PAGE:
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“When you find water on your farm and you don’t make the most of it, it would be better to give the farm to someone who can make more of it,” says Martin Ritter of the farm Woltemade at Imkerhof, about 200 km north of Windhoek.
The present Ritters are the third generation on the farm and are well-known cattle and game farmers in the region. They also utilise the farm for commercial game hunting and have their own meat processing plant.
The purchase of a neighbouring farm with subterranean water was a turning point and they decided to extend their activities to include crop production. Martin and his brother York, have already started establishing several hectares of olive trees. The next innovation will be the production of grain and fodder under centre pivot irrigation.
The brothers first made sure that they had a strong and stable water source. The government was also approached to assist with the drilling and measuring of test holes and everybody agreed – the water was a stable source and viable for irrigation.
Martin says: “We in the Hochfeld catchment area believe that there is something like a wide subterranean river because we drilled 35 holes, and in all instances found water at 30 metres, pushing up naturally to 15 metres below ground level. The best borehole delivers 100 cubic metres per hour and the weakest 20 m3/h.”
The Ritters tackled their major development with the assistance of American partners – visitors who had been on the farm for hunting safaris and developed a love and appreciation for the unique Namibian environment.
Martin says they first undertook extensive research to find markets for their products. They plan to initially participate in the cash crop grain market, and at a later stage also in fodder production to be sold in the vicinity. The various feedlots in the area have approximately 25 000 head of cattle that require a continuous fodder supply.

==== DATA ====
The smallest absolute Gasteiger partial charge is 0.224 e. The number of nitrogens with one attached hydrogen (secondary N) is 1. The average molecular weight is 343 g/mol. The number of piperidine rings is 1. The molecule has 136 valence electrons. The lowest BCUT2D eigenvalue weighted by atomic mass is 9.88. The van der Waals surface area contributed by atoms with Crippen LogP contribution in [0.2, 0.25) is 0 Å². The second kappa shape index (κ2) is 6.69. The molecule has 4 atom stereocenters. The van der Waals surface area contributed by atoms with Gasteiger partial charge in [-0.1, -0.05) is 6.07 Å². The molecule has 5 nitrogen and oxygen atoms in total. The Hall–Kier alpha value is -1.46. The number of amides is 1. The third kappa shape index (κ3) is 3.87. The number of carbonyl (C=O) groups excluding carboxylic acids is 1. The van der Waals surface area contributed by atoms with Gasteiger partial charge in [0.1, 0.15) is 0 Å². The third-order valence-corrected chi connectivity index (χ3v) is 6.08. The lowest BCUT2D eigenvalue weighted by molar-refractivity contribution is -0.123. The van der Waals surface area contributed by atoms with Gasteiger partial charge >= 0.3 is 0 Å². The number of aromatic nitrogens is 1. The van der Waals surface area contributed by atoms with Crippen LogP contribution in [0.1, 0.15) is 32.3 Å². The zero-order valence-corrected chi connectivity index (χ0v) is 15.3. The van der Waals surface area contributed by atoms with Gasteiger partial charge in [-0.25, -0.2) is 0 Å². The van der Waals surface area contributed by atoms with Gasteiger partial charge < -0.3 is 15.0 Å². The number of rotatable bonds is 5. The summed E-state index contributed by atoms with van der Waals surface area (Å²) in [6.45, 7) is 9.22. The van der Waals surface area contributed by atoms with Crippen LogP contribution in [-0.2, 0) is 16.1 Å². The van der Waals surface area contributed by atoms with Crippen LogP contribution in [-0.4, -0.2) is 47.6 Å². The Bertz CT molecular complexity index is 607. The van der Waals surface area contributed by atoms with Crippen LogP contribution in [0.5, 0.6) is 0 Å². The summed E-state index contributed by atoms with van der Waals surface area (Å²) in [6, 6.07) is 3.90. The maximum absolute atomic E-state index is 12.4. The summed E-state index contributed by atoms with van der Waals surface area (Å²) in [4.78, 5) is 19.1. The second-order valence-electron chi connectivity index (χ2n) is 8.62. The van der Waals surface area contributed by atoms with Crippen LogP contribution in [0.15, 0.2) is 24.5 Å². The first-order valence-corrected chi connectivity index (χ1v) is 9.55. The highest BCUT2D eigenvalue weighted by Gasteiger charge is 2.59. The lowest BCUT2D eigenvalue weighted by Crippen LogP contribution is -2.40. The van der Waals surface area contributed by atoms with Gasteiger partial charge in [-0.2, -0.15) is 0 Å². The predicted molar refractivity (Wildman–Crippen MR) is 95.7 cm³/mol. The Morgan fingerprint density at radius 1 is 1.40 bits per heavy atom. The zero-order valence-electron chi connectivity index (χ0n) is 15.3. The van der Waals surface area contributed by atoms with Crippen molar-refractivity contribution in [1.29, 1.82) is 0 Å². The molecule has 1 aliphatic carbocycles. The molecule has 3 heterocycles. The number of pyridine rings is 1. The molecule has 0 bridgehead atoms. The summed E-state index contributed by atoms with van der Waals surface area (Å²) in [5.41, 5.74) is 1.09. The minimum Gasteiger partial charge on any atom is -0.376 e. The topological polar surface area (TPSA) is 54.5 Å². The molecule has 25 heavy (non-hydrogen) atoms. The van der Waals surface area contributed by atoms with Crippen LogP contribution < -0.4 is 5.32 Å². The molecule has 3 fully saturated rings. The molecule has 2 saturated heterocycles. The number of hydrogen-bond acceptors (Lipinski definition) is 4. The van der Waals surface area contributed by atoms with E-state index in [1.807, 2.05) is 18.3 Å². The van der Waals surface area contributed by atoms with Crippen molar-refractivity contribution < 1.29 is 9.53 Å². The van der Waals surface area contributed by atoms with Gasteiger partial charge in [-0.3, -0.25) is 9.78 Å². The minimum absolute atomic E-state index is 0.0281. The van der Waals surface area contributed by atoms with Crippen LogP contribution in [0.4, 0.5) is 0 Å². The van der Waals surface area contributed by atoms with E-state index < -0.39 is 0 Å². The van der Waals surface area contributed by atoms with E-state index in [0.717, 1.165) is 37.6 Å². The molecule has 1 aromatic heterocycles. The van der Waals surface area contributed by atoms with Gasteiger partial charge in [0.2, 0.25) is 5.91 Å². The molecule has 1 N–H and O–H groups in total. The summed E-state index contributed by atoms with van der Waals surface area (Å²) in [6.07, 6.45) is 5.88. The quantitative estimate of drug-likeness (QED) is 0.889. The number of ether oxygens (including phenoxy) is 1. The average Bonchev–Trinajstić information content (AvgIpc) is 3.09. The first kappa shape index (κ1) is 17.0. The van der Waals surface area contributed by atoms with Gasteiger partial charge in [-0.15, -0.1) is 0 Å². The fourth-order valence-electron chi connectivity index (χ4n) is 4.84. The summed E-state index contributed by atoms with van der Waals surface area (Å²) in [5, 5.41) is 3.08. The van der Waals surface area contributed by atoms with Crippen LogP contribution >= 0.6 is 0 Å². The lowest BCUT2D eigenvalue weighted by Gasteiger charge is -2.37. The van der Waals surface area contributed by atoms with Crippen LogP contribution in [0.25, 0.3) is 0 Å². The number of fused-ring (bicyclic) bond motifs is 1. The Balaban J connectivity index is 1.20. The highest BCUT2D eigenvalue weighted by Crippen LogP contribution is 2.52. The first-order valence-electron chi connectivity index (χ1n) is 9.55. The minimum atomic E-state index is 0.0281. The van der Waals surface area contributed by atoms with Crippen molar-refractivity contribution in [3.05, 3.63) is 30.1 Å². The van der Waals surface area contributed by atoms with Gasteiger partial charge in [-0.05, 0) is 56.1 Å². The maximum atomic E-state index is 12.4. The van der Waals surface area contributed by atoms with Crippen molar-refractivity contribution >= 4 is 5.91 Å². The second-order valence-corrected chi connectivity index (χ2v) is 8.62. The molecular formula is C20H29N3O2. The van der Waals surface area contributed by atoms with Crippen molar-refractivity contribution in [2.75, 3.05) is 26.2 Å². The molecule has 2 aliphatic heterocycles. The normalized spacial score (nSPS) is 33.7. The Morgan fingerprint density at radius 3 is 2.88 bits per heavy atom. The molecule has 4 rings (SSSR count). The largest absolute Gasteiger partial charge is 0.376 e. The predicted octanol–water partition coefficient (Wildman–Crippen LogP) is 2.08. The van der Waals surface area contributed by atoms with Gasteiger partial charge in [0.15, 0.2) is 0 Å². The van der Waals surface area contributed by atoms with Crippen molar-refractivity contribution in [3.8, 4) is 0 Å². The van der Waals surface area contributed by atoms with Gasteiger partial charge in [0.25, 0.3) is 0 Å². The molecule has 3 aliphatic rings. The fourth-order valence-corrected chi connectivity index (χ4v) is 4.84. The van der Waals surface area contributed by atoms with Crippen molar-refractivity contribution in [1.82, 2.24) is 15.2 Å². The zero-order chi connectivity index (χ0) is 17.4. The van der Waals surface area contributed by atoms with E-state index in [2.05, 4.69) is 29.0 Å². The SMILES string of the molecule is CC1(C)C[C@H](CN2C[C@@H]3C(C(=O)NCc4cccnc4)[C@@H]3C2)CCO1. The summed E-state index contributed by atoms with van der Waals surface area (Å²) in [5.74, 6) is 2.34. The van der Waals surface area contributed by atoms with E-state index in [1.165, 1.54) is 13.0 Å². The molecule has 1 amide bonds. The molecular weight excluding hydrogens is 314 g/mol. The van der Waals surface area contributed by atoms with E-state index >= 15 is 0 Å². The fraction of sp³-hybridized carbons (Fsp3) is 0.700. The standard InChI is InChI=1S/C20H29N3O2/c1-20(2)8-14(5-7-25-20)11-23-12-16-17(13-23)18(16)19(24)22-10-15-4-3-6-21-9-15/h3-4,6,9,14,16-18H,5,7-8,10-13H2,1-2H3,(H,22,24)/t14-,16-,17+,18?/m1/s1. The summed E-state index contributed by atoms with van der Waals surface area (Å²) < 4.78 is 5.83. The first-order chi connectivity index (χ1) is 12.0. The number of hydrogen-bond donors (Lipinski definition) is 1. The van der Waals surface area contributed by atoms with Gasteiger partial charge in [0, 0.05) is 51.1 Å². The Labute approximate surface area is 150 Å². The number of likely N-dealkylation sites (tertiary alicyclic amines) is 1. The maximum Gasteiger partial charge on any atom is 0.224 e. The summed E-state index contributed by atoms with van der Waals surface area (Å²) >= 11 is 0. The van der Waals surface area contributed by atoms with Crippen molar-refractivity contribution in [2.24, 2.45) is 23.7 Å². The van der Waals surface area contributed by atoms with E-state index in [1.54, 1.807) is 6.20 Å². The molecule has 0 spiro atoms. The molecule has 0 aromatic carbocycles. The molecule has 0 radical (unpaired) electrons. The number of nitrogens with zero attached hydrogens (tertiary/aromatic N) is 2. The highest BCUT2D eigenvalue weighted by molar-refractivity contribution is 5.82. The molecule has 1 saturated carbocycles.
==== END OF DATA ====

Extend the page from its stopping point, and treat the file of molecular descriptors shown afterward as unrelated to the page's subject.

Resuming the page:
Selecting a centre pivot system
“My brother and I went to the trouble of travelling all the way to the NAMPO show at Bothaville to interview all the centre pivot suppliers.
There are many excellent centre pivot machines on the market, but we decided on Reinke because of their excellent advice, quality of service and competitive prices,” says Martin.
“We could also see that the pivots are manufactured from materials of excellent quality, and that the moving parts will not easily show signs of wear and tear. Furthermore, we were convinced by personal attention and service.
“These are the first Reinke centre pivot machines to be taken into service in Namibia.”
The Ritter brothers decided on four 4-tower centre pivots, each irrigating 20 hectares. He says the size of the centre pivots were decided on based on the recommendations from Reinke; also after having discussed their intentions with neighbours already active with irrigation.
They do not plan to install bigger machines as they are adamant that the water source should remain viable. They also plan to make use of solar power wherever it is practical.
They decided to initially make use of a basic control panel to manage the system by hand, but Reinke offers the advantage of upgrading it at any time to full electronic remote control depending on their progress.
Preparing the land for a decent seedbed
Martin says the decision to embark on crop production was not taken without serious consideration as deforestation was necessary to prepare the lands and ensure that they could establish a proper seedbed. A contractor has been working for months to reach this point.
270 hectares have been fenced with sturdy game-proof fencing, with chicken-wire at the bottom. “We expect that our green crops will be the target of many smaller animals in this dry environment,” says Martin.
“Our neighbours grow potatoes and onions, but we expect our maize will receive mouth-watering attention.”
Patrick Ellis from Reinke visited the farm to design the centre pivot system and survey the land. Reinke also sent technicians to assist with the installation of the pivots. Martin says his brother, York, utilised the opportunity to learn as much as possible and he reckons he is well-prepared for installing machines in the future. The four centre pivots are there to be seen, ready for action.
When ProAgri visited the farm early in October, the water supply was in place, two of the lands were prepared and ready to be cultivated – only the electricity had to be connected before pushing the on-button.
Planting has been scheduled for the beginning of December!
Farming for the future
Rolf Ritter, Martin’s father, says he supports the project of his sons wholeheartedly. “When their project is compared with others in Zambia and South Africa, it may not be so extensive, but it is one hell of a step forward for our farming enterprise!”
If you have a viable water source and want to farm progressively in any country in Southern Africa, contact Patrick Ellis of Reinke on +27-83-326-9058, or send an e-mail message to firstname.lastname@example.org. Also visit www.reinke.com on the internet for more information, or go to www.proagri.co.za/reinke.